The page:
Have you ever heard of Kopi Luwak coffee?
It is the world most expensive coffee. Today on Amazon, it is sold from $500 to $800 per kilogram, which represents $10 to $16 for a single cup of coffee!
But what is really fascinating about this coffee is how it is made.
Small catlike animals, called civets, ingest the beans, and then expel them in their feces. People then « harvest » these beans, wash them, dry them, and then sell them to coffee lovers around the world.
Now think about that for a moment…
The people who first marketed this product certainly had to give their message a special « spin » in order to sell the coffee. You can bet they didn’t focus on the fact that it is made from a civet’s feces, even though it is the partial digestion that gives it its unique flavor. Instead, marketers probably focused on how rare it is.
Point is, the way you « package » an idea is going to impact how well people receive it.
Packaging has to do with the perspective you bring, the facts you use, the words you choose. A good strategy is to position the problem, demonstrate you understand the pain it causes, emphasize the value you bring, and propose an irresistible solution.
However, choosing the right words do not suffice to influence others.
Packaging is not solely about content. It is also about the container, that is, about you as a whole.
Only if you speak with confidence and conviction, will people believe you. Speak with hesitation and embarrassment, and people will feel your discomfort.
Great packaging is not only about the words you speak; it is also about your tone of voice, your facial expressions, and your posture.
Think how much we all like good storytellers. We are attracted by their sparkling eyes, their expressive gestures, their energy level. Our attention is captivated, and while we may not remember every word spoken, we will never forget how the story made us feel.
That’s because communication does not rely solely on words. Our messages are also conveyed through our voice and our body language.
In fact, research has demonstrated that:
- 55% of what others perceive and understand is conveyed by your body language: your facial expressions, your posture, and your gesture. That’s the nonverbal component of communication;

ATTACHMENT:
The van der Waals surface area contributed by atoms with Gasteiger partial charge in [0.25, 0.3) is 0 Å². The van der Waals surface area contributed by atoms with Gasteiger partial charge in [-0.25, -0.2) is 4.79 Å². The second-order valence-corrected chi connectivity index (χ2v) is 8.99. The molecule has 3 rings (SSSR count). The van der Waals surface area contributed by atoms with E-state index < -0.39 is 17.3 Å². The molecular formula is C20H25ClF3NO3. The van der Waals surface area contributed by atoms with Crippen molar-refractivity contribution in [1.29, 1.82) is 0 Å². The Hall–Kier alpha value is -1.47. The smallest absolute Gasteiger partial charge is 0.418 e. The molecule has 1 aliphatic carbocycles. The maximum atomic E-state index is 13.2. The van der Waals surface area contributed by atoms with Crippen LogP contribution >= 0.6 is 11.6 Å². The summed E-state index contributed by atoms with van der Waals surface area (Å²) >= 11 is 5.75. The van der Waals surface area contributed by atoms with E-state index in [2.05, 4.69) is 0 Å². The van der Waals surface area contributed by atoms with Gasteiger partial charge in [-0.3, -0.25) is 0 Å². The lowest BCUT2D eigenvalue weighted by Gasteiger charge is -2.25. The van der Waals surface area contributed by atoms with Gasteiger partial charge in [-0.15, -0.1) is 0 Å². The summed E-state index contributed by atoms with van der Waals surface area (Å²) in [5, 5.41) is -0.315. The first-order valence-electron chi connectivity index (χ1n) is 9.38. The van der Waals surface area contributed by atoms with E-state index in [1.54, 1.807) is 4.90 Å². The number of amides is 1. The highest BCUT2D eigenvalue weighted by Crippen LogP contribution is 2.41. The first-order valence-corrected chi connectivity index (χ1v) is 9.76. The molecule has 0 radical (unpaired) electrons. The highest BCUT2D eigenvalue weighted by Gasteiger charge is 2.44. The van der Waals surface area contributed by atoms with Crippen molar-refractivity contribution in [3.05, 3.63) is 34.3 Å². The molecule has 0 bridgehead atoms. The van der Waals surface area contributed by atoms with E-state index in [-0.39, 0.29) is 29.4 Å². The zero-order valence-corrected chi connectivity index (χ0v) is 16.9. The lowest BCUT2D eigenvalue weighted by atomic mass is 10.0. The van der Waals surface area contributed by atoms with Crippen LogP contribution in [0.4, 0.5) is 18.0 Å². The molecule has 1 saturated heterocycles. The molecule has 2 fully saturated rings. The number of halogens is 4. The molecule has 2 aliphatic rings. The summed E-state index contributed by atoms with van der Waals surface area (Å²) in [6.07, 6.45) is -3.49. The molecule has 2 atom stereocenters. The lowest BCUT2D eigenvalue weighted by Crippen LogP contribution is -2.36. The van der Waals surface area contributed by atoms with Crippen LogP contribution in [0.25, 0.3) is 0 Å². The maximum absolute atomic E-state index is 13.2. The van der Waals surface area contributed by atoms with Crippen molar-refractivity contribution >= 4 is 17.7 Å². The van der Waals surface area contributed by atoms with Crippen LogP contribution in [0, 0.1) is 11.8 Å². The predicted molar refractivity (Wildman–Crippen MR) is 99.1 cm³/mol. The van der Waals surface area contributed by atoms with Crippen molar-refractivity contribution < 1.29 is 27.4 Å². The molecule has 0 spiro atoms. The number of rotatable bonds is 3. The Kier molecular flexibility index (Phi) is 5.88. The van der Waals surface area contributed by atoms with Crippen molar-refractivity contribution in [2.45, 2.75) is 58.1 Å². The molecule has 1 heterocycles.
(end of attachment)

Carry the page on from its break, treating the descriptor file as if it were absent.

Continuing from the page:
- 38% of what others perceive and understand come from how you speak: your tone of voice, your pace, your pitch. That’s the paraverbal component;
- That means that less than 10% of others perceive and understand come from your words. That’s the verbal component.
Indeed, if words were enough to convince others, it would suffice to send a well-written memo to your employees for them to adopt a change. But it is never that easy, is it? There’s more to influencing others than the words you speak.
Now, let me ask you this: last time you prepared for an important meeting, what proportion of your time did you spend on your deck? My guess is about 95% of your time.
Think about this:
95% of your time spent on something that it will do only 7% of the job.
The question is, then:
How can you leverage your most powerful assets?
Next time you prepare for an important meeting, design the perfect deck as you always do. However, you must also spend considerable time preparing your paraverbal and nonverbal communications, such as:
- How will you express yourself, to be brief and clear, adapting your vocabulary to your audience?
- What elements of your presentation are key? Practice slowing down and pausing briefly to underline the importance of these concepts before and after presenting them.
- What will your speaking pace communicate? Excitement, passion, stress?
- What will your tone say about you? That you are confident or hesitant?
- What about your body language? Do you stand like a leader, connect like a partner, behave like a supporter, or hide behind a table?
- How will you connect with every single person in the room? The best practice is to make eye contact softly as you speak, one person at the time.
- Are you authentic? If you don’t believe in what you say, neither will others. if you are not totally aligned with the message you must convey, then find the twist you can rally to, and speak from there.
Imagine embracing every aspect of communication to connect and influence others. You master your topic, AND the impact you have on others with your voice, your facial expression, and your posture.
You are no longer an average speaker. You are now a charismatic leader.